UK Chancellor announces money for SMEs and school science but abolishes biofuel subsidy

The UK government’s 2008 budget sees small businesses and school science netting extra funding, while the Chancellor, Alistair Darling, also announced several new environmental targets designed to boost renewable energy use. 

A raft of measures to help SMEs access financing are listed in a new Enterprise Strategy, published alongside the budget. Lending and funding to SMEs will be extended, with a 20 per cent increase in the Small Firms Loan Guarantee Scheme, a ?25 million fund to support businesses led by women, and a ?30 million mezzanine finance provision to help existing firms expand. Innovation vouchers will encourage small firms to work with universities, and through the National Council for Graduate Entrepreneurship establish university enterprise networks. 

The government will review the barriers to SMEs winning more government contracts, with a target that 30 per cent of government procurement comes from SMEs. An improved Small Business Research Initiative (SBRI), designed to help SMEs gain greater access to publicly funded R&D contracts, is to be rolled out in 2009. 

School science support   

While many of the government’s plans for science will not be revealed until March 13, with the publication of ’Innovation Nation’, the Science and Innovation White Paper, the March 12 budget did include a boost for science teaching in schools. 

In partnership with the Wellcome Trust, Darling says the government will invest ?10 million over five years into ’Project Enthuse’, to support the professional development of science teachers, taking the project’s entire budget to ?30 million. 

’The announcement of a ?30 million Enthuse Science fund is an excellent start but it should be borne in mind that this only equates to around ?10,000 per secondary school, said Andrew Furlong, director of policy at the Institution of Chemical Engineers. ’Whilst this extra funding will serve as a real boost for passionate science teachers, there simply aren’t enough of them and chemical engineers are calling for premium salaries for science and maths teachers, and a major award scheme to reward the very best.’ 

Scientific charities including the Wellcome Trust will benefit Darling’s Gift Aid announcement. The government currently gives charities the income tax paid on any donations they receive, but from this year the basic rate of income tax drops from 22 to 20 per cent. The government has announced it will continue to pay Gift Aid at 22 per cent until 2011, which Darling estimates will provide charities with an extra ?300 million. 

Cuts to carbon   

From 2009, the government will publish a five year carbon budget alongside its fiscal budget, Darling said. The UK’s long-term goal to reduce CO2 emissions by 60 per cent by 2050 may - after consultation with the government’s climate change committee - be increased to 80 per cent to meet international agreements, the Chancellor said.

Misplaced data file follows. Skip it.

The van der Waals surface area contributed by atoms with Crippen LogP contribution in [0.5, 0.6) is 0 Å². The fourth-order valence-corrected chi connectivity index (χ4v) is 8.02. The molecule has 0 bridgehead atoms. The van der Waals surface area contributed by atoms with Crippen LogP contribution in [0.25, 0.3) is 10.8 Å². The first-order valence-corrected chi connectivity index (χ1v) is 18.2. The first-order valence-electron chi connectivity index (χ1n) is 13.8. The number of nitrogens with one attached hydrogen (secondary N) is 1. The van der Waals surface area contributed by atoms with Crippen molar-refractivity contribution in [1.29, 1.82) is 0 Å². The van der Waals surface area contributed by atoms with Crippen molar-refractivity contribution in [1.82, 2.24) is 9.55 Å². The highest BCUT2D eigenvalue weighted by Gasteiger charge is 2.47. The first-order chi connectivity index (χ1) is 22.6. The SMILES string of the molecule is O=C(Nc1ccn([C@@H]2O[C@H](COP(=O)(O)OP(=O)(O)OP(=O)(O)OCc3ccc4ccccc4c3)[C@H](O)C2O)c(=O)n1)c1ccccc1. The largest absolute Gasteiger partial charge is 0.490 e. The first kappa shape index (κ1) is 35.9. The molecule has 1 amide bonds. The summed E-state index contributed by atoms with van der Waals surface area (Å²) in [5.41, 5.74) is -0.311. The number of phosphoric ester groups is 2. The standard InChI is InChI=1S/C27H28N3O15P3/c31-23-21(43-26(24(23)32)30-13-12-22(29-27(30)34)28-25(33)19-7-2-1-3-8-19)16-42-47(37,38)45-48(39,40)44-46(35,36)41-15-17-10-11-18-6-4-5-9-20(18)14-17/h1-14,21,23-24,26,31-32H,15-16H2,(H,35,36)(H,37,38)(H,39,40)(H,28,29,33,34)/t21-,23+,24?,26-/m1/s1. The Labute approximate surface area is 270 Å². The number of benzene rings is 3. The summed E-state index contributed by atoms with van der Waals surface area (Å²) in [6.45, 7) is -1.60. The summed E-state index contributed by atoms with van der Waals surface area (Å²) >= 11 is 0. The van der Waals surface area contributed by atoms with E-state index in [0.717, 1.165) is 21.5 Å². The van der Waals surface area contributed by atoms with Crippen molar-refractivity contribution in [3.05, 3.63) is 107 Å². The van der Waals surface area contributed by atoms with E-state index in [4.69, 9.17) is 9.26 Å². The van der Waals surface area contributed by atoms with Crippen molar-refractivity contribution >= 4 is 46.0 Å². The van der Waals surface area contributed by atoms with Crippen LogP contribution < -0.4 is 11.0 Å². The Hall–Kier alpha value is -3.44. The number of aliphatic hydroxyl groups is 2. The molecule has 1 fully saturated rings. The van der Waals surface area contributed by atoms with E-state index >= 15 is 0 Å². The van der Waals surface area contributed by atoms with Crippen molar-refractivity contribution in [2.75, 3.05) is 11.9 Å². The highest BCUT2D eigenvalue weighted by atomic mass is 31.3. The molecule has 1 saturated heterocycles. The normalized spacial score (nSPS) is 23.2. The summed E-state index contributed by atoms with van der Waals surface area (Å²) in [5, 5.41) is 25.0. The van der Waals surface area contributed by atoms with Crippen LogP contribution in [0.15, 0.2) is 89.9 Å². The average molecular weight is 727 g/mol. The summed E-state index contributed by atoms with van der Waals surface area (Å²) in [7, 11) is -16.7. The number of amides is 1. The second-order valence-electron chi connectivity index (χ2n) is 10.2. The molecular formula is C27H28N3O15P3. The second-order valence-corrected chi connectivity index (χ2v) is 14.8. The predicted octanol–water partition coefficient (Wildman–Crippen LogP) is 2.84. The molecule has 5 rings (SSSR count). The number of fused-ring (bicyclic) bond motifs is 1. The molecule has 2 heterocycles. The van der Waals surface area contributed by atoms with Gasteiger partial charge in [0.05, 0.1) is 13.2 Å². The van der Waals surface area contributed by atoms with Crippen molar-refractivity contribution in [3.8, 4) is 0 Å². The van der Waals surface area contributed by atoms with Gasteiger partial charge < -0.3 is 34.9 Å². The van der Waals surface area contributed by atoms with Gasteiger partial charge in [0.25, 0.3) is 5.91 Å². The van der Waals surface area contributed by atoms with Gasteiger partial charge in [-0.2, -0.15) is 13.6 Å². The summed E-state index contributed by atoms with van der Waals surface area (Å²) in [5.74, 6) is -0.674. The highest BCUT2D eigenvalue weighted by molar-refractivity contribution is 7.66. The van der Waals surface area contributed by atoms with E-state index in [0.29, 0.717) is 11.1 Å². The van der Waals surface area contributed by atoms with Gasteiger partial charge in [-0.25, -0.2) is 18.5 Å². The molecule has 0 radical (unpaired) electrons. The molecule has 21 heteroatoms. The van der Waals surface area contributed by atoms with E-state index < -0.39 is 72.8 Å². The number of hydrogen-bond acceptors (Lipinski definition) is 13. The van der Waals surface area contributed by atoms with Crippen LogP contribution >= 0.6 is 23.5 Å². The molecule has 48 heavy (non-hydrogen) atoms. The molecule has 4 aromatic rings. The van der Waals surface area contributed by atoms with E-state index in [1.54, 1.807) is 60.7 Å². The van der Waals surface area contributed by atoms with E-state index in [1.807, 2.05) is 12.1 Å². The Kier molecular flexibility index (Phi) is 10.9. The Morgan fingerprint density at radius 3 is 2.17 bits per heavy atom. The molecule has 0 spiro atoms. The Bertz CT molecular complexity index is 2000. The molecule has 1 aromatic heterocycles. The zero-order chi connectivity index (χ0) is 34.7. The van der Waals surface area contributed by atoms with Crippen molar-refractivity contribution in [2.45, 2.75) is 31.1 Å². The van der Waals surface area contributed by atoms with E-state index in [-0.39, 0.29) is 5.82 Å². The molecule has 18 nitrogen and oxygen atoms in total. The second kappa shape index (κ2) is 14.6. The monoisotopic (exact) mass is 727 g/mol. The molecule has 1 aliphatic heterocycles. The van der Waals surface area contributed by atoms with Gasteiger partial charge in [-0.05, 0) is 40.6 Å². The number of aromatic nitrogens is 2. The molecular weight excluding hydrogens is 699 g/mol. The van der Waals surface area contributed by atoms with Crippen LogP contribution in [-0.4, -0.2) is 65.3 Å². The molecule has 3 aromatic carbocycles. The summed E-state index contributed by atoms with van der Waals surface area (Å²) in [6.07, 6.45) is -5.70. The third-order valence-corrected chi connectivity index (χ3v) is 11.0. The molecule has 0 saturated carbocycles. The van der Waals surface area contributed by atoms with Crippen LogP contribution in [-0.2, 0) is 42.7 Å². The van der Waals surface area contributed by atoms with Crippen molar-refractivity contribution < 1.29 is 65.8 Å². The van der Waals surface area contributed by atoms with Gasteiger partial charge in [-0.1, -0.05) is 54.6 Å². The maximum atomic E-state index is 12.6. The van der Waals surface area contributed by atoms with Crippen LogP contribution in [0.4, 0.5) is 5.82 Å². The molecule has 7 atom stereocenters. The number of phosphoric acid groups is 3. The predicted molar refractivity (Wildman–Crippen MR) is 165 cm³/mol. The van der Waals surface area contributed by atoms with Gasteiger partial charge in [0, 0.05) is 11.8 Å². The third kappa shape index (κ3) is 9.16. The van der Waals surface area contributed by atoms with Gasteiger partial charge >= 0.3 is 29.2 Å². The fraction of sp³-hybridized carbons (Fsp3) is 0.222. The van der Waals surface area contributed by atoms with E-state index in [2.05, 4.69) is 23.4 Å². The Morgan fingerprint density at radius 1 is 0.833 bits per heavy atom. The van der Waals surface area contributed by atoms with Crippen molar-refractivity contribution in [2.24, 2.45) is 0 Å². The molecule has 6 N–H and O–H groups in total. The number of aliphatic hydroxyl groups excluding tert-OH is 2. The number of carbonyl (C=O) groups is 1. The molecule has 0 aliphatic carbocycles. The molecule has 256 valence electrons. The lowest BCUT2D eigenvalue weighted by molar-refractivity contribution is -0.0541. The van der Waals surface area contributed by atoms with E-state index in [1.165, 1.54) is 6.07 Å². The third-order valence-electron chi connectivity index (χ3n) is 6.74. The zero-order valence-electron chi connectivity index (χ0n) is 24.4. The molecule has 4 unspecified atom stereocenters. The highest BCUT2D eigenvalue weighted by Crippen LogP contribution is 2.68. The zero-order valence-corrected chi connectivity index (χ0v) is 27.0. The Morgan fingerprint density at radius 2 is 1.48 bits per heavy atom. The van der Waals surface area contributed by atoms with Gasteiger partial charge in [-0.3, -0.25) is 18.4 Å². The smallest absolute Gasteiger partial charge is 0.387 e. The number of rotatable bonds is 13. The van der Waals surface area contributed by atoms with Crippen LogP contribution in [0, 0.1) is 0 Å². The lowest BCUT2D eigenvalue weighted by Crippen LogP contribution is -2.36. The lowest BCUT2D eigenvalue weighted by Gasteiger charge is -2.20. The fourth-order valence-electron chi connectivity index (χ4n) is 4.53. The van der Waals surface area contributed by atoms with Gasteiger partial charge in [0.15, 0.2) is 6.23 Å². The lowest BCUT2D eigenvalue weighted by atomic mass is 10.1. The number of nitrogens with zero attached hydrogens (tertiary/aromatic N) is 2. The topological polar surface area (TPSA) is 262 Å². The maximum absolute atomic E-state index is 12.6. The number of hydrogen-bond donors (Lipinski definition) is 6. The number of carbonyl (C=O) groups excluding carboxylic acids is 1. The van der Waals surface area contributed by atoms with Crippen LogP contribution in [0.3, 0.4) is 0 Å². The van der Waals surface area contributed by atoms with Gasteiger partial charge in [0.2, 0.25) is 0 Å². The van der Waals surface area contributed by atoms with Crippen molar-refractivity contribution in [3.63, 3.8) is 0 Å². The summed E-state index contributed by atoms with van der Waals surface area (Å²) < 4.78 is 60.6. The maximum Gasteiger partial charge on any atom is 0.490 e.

Darling also said he wants large electricity producers to have to buy 100 per cent of their Emissions Trading Scheme (ETS) allowances by auction, if there is scope in the current EU directive to do so, in order to encourage investment in less carbon-heavy power-generating technologies. In addition to the competition to build the UK’s first Carbon Capture and Storage (CCS) plant launched in November 2007, there will be a new call for firms to demonstrate components of CCS systems.

In summer 2008 the government plans to launch a full consultation on ways to increase renewable energy use. Darling also plans to change taxation of biofuels, replacing biofuel duty with the Renewable Transport Fuel Obligation in order to selectively incentivise only the most sustainable biofuels. In effect, this means that biodiesel will no longer be eligible for a rate of duty that is 20p per litre lower than low-sulphur diesel. Instead, fuel producers will have to ensure that 5 per cent of their fuels are from renewable sources - or face fines.

The government has already stated that all new homes built from 2016 will produce zero net carbon; Darling has now said that the exact definition of a ’zero-carbon’ home will be set out by the end of 2008. Darling now also aims to extend this to apply to new non-domestic buildings from 2019, with progress to be reviewed in 2013. 

The Chancellor also stated that the government will legislate to introduce a charge on single-use carrier bags, if retailers fail to voluntarily introduce charges themselves by the end of 2008. 

However, the Royal Society’s Director of Public Affairs, Peter Cotgreave, was unimpressed with the environmental initiatives in the budget. ’Those who had predicted a "green" budget unfortunately got it wrong,’ said Cotgreave. ’The Chancellor had much to say on green issues but actual action was thinner on the ground. It is to be hoped the budget is only a small part of Government plans to genuinely tackle major problem areas such as transport and energy.’

James Mitchell Crow